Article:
Jacob's Legacy: A Genetic View of Jewish History

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Who are the Jews? Where did they come from? What is the connection between an ancient Jewish priest in Jerusalem and today’s Israeli sunbather on the beaches of Tel Aviv? These questions stand at the heart of this engaging book. Geneticist David Goldstein analyzes modern DNA studies of Jewish populations and examines the intersections of these scientific findings with the history (both biblical and modern) and oral tradition of the Jews. With a special gift for translating complex scientific concepts into language understandable to all, Goldstein delivers an accessible, personal, and fascinating book that tells the history of a group of people through the lens of genetics.

In a series of detective-style stories, Goldstein explores the priestly lineage of Jewish males as manifested by Y chromosomes; the Jewish lineage claims of the Lemba, an obscure black South African tribe; the differences in maternal and paternal genetic heritage among Jewish populations; and much more. The author also grapples with the medical and ethical implications of our rapidly growing command of the human genomic landscape. The study of genetics has not only changed the study of Jewish history, Goldstein shows, it has altered notions of Jewish identity and even our understanding of what makes a people a people.

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Editorial Reviews

Kenneth Kidd
"Even readers unfamiliar with science will have no difficulty understanding this excellent book. David Goldstein clearly explains how modern genetics integrates with multiple aspects of Jewish history and demography."—Kenneth Kidd, Yale University
Stephen Schaffner
"Goldstein is one of a handful of people qualified to write a book such as this, and he succeeds very well in providing accounts both of scientific studies and of Jewish historical background."—Stephen Schaffner, Program in Medical and Population Genetics, The Broad Institute
Eric Lander
“To complement the rich heritage of ancient Jewish text, Dr. Goldstein brings a new kind of ancient record—the history contained in our DNA. From the patterns of DNA variation among populations, he gleans insight into the social history of the Jewish people. Dr. Goldstein is a superb scientist and a captivating storyteller. Jacob’s Legacy is a gem.”—Eric Lander, Director of the Broad Institute of MIT and Harvard, and one of the principal leaders of the Human Genome Project
Luigi Luca Cavalli-Sforza
"An inspiring example of a magnificent analysis, written for a general audience, showing how multidisciplinary research using information from history, genetics, anthropology and more can give precious light on a great ethnos, the Jews."—Luigi Luca Cavalli-Sforza, professor of Genetics emeritus active, Stanford Medical School
Duke Today
"With a special gift for translating complex scientific concepts into language understandable to all, Goldstein delivers an accessible, personal, and fascinating book that tells the history of a group of people through the lens of genetics."—Duke Today
New Republic - Jerome Groopman
"[An] important and illuminating book—written with keen intelligence and deep love of its subject. . . . [A] short but masterful book."—Jerome Groopman, New Republic
Scientific American - Michelle Press
"To paraphrase the old ad for rye bread, you don't have to be Jewish to love this book. It is a specific—and gripping—example of how the lens of genetics will eventually inform our understanding of all peoples."—Michelle Press, Scientific American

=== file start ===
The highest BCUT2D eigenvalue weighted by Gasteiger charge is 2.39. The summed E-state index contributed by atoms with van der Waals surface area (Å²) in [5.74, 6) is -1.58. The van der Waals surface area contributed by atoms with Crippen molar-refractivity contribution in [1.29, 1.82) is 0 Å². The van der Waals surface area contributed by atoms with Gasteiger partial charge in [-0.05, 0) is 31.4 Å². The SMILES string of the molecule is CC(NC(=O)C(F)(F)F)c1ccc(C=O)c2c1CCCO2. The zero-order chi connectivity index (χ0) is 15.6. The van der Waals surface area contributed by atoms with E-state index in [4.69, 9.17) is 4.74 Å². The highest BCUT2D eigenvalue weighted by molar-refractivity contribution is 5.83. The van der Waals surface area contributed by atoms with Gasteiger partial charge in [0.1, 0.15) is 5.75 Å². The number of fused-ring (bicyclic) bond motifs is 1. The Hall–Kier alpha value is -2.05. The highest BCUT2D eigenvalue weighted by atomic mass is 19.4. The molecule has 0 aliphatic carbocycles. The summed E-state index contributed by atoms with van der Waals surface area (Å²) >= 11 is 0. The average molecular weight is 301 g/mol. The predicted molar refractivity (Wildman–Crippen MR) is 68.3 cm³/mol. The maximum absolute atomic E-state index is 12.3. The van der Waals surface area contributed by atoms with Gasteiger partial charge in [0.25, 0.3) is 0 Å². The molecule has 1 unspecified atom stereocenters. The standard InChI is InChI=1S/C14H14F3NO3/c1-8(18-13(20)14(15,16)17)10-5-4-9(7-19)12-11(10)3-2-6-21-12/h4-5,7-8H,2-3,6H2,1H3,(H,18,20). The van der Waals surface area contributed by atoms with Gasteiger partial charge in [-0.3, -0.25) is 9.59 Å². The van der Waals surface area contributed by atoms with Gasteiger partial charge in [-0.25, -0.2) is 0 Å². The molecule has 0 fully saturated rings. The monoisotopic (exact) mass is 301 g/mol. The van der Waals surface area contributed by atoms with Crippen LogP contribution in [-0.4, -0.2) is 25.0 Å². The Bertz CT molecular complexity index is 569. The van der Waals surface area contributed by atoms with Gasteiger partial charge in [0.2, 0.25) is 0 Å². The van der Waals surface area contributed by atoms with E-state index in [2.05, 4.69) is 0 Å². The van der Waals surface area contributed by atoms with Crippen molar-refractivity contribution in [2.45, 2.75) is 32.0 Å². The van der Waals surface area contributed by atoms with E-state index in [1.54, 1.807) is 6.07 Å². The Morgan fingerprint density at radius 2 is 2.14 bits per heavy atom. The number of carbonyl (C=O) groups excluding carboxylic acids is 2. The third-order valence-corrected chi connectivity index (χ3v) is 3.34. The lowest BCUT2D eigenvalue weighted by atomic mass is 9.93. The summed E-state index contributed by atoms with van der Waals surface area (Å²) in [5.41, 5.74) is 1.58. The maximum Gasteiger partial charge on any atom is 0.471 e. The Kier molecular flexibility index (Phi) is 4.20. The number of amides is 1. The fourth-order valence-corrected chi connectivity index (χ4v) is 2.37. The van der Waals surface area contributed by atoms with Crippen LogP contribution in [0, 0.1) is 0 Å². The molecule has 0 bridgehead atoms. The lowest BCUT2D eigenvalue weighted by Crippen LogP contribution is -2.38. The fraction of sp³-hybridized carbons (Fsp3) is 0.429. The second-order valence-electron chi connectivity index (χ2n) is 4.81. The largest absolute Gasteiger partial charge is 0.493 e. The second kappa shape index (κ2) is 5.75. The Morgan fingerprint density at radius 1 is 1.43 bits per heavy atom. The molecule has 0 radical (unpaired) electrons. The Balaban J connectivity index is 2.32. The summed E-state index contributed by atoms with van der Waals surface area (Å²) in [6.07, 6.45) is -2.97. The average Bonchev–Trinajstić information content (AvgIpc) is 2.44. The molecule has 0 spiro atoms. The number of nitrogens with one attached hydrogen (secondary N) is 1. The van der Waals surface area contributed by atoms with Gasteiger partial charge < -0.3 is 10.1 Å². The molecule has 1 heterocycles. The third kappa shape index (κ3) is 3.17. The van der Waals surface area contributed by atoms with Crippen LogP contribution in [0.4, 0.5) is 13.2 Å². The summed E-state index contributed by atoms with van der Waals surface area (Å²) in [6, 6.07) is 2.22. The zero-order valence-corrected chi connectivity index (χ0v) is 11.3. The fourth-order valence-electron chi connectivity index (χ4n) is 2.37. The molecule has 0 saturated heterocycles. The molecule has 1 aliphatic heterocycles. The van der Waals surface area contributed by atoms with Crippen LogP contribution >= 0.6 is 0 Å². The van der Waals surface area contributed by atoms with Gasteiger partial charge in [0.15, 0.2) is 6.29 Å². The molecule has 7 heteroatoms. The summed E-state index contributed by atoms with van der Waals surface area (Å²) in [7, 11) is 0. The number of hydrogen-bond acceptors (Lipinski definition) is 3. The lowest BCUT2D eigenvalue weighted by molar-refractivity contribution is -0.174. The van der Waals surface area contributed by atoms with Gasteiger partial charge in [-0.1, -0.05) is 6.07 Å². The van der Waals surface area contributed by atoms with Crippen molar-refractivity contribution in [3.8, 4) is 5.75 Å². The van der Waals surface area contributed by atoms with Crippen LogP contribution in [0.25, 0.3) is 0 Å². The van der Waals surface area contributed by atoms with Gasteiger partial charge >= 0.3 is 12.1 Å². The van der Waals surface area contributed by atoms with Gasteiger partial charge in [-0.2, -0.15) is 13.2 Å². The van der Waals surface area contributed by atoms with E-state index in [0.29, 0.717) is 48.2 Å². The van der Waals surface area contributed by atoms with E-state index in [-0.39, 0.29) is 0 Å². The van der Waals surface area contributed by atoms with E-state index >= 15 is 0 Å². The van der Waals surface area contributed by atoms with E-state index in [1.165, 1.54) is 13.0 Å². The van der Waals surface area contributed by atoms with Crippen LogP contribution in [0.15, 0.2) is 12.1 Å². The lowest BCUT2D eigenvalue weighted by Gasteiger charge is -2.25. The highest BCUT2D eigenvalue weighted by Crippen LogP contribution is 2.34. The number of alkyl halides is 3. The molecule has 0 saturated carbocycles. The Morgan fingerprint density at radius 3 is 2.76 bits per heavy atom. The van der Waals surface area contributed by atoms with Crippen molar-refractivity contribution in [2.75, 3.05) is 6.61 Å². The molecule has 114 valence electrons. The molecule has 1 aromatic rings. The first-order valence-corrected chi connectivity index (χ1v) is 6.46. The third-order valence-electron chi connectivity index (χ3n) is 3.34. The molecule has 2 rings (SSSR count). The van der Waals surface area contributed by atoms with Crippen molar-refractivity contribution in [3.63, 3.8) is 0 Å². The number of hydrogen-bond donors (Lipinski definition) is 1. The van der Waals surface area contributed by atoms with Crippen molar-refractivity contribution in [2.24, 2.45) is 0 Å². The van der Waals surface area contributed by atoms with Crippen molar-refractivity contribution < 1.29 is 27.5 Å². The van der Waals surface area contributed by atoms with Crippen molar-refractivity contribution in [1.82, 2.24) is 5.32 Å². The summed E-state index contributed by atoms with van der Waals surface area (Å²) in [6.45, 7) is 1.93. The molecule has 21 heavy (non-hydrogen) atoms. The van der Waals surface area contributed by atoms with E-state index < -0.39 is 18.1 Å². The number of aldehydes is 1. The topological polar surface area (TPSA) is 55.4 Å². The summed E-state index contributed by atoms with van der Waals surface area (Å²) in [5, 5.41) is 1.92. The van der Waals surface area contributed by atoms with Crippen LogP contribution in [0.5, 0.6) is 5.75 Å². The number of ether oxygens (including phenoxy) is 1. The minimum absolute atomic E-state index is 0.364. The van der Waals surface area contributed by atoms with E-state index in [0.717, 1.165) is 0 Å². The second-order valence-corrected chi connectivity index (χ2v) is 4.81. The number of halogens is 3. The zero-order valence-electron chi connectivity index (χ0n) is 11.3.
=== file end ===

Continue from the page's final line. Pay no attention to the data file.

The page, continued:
Publishers Weekly

Duke University geneticist Goldstein was part of a team that did groundbreaking, headline-making research on Jewish genetic history. Goldberg clearly and succinctly explains such concepts as "haplotypes" and "genetic drift" as he reviews such findings as that more than half of contemporary Cohanim, or priests—traditionally believed to descend from the biblical Aaron—actually share a genetic marker called the Cohen Modal Haplotype. Among other subjects, he also explores evidence consistent with the claim of the obscure Lemba tribe of southern Africa to be descendants of ancient Israel. Lastly, in taking on a 2005 study of a group of so-called Jewish genetic diseases—such as Tay-Sachs—and their putative evolutionary connection to high intelligence among Jews, Goldberg notes that this hypothesis is easily testable but firmly rejects "pseudoscientific genetic determinism." Goldberg's role in much of the research into Jewish genetic history, his sober, unsensationalist tone and his emphasis on the limited conclusions that can be drawn from such work lend credibility to his account of his stunning results. (June)

Copyright © Reed Business Information, a division of Reed Elsevier Inc. All rights reserved.
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Product Details

  • ISBN-13: 9780300125832
  • Publisher: Yale University Press
  • Publication date: 5/28/2008
  • Pages: 176
  • Product dimensions: 5.70 (w) x 8.20 (h) x 0.90 (d)

Meet the Author

David B. Goldstein is professor of molecular genetics and director of the Institute for Genome Science and Policy’s Center for Population Genomics and Pharmacogenetics, Duke University. He lives in Durham, NC.

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Table of Contents

Ch. 1 Keeping God's house : Y chromosomes and Old Testament priests 8

Ch. 2 Lost tribe no more? : the black Jews of South Africa 40

Ch. 3 Looking out for number two : the case of the Ashkenazi Levites 61

Ch. 4 Those Jewish mothers : the development of female-defined ethnicity in the Jewish diaspora 75

Ch. 5 Look on mine affliction : genetic diseases and Jewish history 100

Ch. 6 Jews, genes, and the future 115

Notes 121

Glossary 127

Bibliography 129

Index 141

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